Local Mom, Veteran Emphasizes Importance of Hiring Vets

July 25, 2017 08:06 PM

(ABC 6 News) -- Although the number of unemployed or underemployed veterans in Olmsted County is low compared to other parts of the state, hundreds still go without work.

A local mother of two who is a veteran is now sharing some of the challenges she has had to face.


Sarah Reed says she felt her service in the military didn't mean much to employers knowing unemployment had left her homeless before.

"And I mean you just feel like a failure at that point," said Reed.

Ryan McSweeny, the employment and outreach case manager for Veterans Services of Olmsted County says there are many reasons why vets are getting jobs.

"Not all jobs that you have in the military can apply to a civilian job when you get out. So it's kinda hard depending on you know the age group," said McSweeny. 

Of the more than 10,000 veterans in Olmsted County, between 400 and 500 of them are unemployed or underemployed.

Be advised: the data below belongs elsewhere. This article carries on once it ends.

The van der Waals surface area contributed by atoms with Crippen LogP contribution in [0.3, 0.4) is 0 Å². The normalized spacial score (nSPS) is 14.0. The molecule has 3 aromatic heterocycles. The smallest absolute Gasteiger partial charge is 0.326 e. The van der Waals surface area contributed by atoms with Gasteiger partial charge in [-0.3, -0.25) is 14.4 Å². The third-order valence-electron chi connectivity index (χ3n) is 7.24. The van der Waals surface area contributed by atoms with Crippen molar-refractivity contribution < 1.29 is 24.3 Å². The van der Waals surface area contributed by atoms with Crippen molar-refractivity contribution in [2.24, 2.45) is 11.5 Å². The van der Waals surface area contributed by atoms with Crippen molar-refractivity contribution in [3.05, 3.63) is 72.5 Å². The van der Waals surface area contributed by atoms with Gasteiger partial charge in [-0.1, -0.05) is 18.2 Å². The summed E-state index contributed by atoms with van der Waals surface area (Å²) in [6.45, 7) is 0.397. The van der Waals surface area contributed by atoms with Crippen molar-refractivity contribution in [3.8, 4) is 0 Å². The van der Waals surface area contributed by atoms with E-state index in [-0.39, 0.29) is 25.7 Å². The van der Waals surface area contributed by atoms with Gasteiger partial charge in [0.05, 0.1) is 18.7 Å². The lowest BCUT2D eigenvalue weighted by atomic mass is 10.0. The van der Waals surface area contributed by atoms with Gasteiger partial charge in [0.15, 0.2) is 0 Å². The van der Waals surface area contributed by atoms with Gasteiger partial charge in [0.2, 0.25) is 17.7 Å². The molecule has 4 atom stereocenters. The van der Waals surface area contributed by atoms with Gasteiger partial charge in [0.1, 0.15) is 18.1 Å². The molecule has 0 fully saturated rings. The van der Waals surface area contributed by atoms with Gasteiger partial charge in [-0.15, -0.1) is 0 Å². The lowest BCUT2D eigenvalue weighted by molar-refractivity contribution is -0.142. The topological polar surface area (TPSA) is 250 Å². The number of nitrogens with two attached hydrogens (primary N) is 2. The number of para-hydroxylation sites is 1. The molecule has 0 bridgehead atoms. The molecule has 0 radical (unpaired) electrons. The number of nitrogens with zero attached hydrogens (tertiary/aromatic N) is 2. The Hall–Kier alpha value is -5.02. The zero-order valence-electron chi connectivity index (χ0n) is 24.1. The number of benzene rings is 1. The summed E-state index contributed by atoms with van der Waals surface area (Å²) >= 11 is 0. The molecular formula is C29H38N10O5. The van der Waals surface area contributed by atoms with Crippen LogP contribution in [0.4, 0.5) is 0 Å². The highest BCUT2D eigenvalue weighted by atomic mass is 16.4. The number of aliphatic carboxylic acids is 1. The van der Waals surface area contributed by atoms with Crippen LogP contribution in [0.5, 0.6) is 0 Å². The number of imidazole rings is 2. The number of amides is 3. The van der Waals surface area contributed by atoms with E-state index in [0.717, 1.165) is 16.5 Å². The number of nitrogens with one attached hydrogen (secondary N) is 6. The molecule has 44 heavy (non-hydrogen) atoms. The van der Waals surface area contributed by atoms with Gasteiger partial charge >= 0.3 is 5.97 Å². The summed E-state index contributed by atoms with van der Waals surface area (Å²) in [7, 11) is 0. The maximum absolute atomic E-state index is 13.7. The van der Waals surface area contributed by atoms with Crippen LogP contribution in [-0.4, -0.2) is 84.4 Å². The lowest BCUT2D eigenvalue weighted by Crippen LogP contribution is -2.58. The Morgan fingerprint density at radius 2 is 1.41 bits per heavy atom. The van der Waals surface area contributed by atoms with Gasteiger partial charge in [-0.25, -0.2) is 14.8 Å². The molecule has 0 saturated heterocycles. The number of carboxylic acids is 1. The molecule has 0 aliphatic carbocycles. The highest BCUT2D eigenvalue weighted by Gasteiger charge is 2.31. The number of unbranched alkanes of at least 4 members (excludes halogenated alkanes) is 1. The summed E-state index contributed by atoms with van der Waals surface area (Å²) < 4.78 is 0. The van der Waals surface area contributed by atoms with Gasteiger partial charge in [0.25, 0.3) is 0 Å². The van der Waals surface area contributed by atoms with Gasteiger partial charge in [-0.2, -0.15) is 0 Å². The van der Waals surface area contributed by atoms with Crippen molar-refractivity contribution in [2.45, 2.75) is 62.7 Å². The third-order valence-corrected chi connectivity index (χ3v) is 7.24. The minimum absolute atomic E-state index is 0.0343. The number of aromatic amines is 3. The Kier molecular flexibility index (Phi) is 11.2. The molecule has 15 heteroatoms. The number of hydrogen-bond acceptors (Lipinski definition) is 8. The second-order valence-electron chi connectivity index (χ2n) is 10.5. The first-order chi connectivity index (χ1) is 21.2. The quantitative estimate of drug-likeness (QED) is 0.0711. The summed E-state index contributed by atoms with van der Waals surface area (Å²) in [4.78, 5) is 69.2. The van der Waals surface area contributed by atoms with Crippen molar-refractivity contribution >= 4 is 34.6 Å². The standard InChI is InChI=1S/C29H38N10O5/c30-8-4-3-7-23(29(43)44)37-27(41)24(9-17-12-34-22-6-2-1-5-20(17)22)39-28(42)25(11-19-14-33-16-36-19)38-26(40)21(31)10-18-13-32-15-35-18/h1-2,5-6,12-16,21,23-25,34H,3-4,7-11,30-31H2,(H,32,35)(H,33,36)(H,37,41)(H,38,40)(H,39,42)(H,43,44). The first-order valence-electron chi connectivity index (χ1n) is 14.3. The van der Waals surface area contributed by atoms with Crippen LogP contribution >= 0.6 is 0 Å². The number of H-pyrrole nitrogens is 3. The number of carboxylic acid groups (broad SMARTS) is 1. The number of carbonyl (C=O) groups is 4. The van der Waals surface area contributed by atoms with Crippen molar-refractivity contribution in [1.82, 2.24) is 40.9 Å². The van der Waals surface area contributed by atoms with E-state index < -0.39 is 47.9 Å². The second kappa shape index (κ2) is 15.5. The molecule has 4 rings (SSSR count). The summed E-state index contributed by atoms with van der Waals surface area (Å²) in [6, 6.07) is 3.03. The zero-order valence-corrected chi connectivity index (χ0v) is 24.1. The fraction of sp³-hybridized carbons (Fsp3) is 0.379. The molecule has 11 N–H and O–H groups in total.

McSweeny says this leaves them at risk for ending up on the street or homeless.

"You’re sitting there and you're thinking I need to be able to buy diapers and food. And I need to be able to pay rent. Even if you have a roommate or you have a friend that's helping you out, it’s not enough," said Reed.

After almost two years of unemployment, Reed was able to finally find a job with the help of Veteran Services of Olmsted County.

Things are looking up for her and she's planning to go to college.

"Because with my degree, I’ll be able to make so much more money an hour and it'll be so much easier," said Reed.

McSweeny says when vets are hired, it’s an investment into someone who is willing to work hard.

"I think they prove that you know signing their life away in the military. You know it's, once you've got them, and you've earned their trust. You know they're gonna be the best," said McSweeny.

Reed says a job helps her feel a sense of accomplishment.

"Once you finally are able to find that job and get that job that it just makes your whole world feel okay. You feel safe again," said Reed.

Reed also says she hopes in the future, employers will put more merit into the work our servicemen and women have done for the country.


Roxanne Elias

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